- Some 981 referred themselves to the GP Health Service in 10 months
- GPs are making themselves ill by covering the workloads of unfilled positions
- Other reasons include the stress of complaints or their own mental health issues
- Experts worry stressed GPs may hinder the health and safety of their patients
- Research from last year found nearly 12% of GP positions are vacant in the UK
Three GPs a day are seeking help for ‘meltdowns’ as they struggle to take on the workloads of growing doctor vacancies.
Some 981 GPs referred themselves to the GP Health Service, which was set up to help doctors suffering from stress or burnout, between the end of November and the service’s launch on January 30 2017.
‘Practice meltdown’ is the most common reason for self-referral, according to the service’s chief executive Lucy Warner.
GPs are making themselves ill by being too eager to take on the workloads of unfilled positions, causing them to buckle under the pressure, General Practitioners Committee chairman Dr Richard Vautrey said, describing the situation as a ‘baptism of fire’.
Research carried out last year revealed nearly 12 per cent of GP positions are vacant in the UK, up from 6.4 per cent in 2014.
Three GPs a day are seeking help for ‘meltdowns’ as they struggle to cope with their workloads
COMPUTERS COULD REPLACE DOCTORS IN AS LITTLE AS 10 YEARS TIME, JEREMY HUNT SAYS
Patients may one day be diagnosed by computers, not doctors, health secretary Jeremy Hunt said last September.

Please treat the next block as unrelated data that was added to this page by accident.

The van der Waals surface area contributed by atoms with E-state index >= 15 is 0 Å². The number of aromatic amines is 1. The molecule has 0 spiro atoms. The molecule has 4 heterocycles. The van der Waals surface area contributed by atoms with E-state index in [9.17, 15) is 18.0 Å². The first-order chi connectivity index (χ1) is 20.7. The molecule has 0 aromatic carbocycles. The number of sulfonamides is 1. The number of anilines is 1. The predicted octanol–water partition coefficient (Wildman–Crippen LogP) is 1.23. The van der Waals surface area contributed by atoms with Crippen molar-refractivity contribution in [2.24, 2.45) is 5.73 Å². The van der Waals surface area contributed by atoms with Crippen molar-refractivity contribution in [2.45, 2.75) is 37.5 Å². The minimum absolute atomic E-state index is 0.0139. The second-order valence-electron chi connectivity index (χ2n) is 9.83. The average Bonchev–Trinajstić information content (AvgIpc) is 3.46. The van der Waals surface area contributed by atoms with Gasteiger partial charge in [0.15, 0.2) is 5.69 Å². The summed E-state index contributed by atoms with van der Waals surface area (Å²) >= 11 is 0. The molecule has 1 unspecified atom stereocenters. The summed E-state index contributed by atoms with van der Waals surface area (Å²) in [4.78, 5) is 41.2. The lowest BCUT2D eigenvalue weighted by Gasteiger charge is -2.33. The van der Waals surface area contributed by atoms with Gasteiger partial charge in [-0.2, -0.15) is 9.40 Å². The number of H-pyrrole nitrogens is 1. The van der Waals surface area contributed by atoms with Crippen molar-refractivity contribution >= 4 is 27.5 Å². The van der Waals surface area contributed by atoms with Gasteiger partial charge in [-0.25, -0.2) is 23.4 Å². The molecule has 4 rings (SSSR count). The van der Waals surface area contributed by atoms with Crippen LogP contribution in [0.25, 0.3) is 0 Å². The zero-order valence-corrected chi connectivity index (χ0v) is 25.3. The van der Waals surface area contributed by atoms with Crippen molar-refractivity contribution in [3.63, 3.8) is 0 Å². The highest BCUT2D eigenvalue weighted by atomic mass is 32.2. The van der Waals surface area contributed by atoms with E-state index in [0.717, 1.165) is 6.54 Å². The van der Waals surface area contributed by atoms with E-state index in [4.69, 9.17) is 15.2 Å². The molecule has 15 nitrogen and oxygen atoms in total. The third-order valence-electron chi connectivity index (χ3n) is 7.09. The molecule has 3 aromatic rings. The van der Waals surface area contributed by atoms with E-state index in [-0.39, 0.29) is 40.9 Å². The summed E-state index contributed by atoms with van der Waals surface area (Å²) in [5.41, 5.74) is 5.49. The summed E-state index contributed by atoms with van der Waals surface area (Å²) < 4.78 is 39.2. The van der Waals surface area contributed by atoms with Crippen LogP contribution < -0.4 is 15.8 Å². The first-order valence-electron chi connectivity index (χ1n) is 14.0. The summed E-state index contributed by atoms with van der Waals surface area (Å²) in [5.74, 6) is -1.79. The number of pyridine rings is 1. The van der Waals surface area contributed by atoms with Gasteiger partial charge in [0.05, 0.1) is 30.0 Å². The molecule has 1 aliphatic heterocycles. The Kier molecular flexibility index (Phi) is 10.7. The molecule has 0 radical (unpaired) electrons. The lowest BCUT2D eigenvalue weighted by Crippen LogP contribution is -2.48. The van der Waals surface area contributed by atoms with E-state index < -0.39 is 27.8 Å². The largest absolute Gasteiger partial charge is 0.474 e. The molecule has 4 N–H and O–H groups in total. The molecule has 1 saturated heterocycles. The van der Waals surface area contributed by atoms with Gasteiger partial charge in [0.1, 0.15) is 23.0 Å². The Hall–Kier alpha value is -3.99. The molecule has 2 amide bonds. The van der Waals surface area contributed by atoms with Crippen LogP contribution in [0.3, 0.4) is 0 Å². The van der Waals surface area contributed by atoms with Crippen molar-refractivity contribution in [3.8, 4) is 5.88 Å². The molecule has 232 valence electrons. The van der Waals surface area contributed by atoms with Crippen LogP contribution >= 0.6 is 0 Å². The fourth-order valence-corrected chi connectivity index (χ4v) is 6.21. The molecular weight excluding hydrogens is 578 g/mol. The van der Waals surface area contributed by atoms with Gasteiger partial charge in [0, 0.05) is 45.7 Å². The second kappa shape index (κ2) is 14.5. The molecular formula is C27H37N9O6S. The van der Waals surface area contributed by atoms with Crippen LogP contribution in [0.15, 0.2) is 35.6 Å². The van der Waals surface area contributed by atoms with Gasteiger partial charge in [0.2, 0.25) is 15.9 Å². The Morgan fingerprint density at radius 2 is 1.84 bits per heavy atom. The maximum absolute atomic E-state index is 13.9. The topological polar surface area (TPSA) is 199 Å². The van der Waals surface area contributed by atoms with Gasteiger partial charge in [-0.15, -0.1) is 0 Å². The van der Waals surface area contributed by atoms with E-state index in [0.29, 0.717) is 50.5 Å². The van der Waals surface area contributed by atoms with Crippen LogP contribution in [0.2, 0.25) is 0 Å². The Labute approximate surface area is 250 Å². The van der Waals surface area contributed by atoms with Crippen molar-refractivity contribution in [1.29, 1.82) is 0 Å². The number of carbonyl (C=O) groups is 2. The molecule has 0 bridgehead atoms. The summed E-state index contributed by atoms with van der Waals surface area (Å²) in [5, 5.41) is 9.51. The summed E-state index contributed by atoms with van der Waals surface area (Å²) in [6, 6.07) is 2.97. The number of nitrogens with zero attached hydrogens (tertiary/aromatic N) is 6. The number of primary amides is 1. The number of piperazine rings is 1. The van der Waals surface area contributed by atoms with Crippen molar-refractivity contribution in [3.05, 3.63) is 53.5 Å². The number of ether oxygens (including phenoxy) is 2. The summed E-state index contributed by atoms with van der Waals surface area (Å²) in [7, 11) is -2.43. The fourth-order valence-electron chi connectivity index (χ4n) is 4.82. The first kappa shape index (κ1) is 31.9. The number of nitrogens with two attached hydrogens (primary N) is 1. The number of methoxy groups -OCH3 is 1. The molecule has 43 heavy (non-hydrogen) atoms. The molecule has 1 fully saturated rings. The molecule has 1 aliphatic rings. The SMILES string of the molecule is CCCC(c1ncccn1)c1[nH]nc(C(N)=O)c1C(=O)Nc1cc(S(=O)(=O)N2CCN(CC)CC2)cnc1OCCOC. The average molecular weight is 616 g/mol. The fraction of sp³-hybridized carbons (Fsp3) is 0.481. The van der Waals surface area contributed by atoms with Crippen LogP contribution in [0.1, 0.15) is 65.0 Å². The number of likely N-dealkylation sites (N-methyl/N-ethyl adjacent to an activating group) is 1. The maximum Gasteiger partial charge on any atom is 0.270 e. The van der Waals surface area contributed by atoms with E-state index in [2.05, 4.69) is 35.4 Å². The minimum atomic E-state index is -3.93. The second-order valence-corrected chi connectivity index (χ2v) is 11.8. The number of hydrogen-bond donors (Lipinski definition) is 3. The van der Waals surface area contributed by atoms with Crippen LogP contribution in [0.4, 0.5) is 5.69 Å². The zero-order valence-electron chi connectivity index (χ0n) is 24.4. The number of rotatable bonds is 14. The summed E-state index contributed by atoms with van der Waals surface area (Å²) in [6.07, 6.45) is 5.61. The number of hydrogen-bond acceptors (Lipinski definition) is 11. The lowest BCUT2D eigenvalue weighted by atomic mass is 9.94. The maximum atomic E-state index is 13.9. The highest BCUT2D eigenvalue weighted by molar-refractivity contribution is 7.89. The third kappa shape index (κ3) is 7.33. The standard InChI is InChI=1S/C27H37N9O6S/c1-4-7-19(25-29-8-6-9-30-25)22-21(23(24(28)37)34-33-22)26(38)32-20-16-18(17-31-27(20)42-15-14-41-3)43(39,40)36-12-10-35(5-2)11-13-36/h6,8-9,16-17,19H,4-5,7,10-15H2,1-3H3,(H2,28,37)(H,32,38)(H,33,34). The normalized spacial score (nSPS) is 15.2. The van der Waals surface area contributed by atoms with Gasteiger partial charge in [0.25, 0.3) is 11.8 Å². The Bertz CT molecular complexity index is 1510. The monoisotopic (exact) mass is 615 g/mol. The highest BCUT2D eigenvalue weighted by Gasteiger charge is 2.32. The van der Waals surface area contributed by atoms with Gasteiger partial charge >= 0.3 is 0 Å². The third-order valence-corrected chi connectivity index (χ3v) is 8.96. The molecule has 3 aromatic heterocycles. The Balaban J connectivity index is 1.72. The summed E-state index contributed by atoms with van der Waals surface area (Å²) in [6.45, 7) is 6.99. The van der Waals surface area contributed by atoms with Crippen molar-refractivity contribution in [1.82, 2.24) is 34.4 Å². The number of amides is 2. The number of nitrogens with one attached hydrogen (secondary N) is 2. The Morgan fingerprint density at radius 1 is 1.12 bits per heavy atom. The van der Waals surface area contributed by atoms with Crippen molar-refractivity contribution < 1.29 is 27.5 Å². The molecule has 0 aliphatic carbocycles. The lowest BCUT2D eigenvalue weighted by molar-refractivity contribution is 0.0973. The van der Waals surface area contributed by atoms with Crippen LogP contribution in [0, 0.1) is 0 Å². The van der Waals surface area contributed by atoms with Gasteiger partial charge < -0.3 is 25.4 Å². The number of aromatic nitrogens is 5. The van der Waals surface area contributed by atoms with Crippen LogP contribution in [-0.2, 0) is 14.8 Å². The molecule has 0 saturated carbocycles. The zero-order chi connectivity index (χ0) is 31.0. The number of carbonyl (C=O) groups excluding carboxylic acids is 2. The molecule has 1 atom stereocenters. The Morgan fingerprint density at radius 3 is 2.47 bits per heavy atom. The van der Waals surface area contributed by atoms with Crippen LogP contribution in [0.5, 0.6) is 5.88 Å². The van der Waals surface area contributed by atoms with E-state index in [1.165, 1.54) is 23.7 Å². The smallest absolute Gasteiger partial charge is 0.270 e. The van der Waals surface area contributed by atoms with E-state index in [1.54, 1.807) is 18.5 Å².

Artificial intelligence could help in diagnosing patients by analysing X-rays and samples to determine conditions such as cancer, according to NHS England bosses.
Mr Hunt said: ‘So what might medicine look like when the NHS is 80 [in 2028]? Well, the first thing is we may well not be going to doctors for a diagnosis, we might be going to computers instead’.
In as little as a decade’s time, patients may even be diagnosed with disorders before they develop symptoms as DNA screening is set to become accessible to the masses, he added.
The future will also see patients being able to declare their wishes about sensitive subjects such as organ donation and end-of-life care through apps, Mr Hunt added.
‘Doctors should look after themselves to look after their patients’
According to Dr Vautrey, newly-qualified GPs are being put in situations experienced doctors would struggle to cope with.
He added the use of the GP Health Service highlights the need to address workload pressures so doctors can practice safely without putting themselves or their patients at risk.
Ms Warner told GP Online: ‘Ultimately, our advice to doctors would be to look after themselves in order to be able to look after their patients.
‘If doctors cared for themselves and their colleagues and followed the same advice they would give to their patients they would seek help sooner.
‘Doctors make excellent patients and excellent recoveries with the right support.’
Younger GPs are needing help
Other reasons GPs are seeking help include receiving official complaints or discovering they have made a mistake as result of their own mental health problems.
Younger GPs are also requiring assistance as they generally struggle to cope with the workloads and pressures of the job.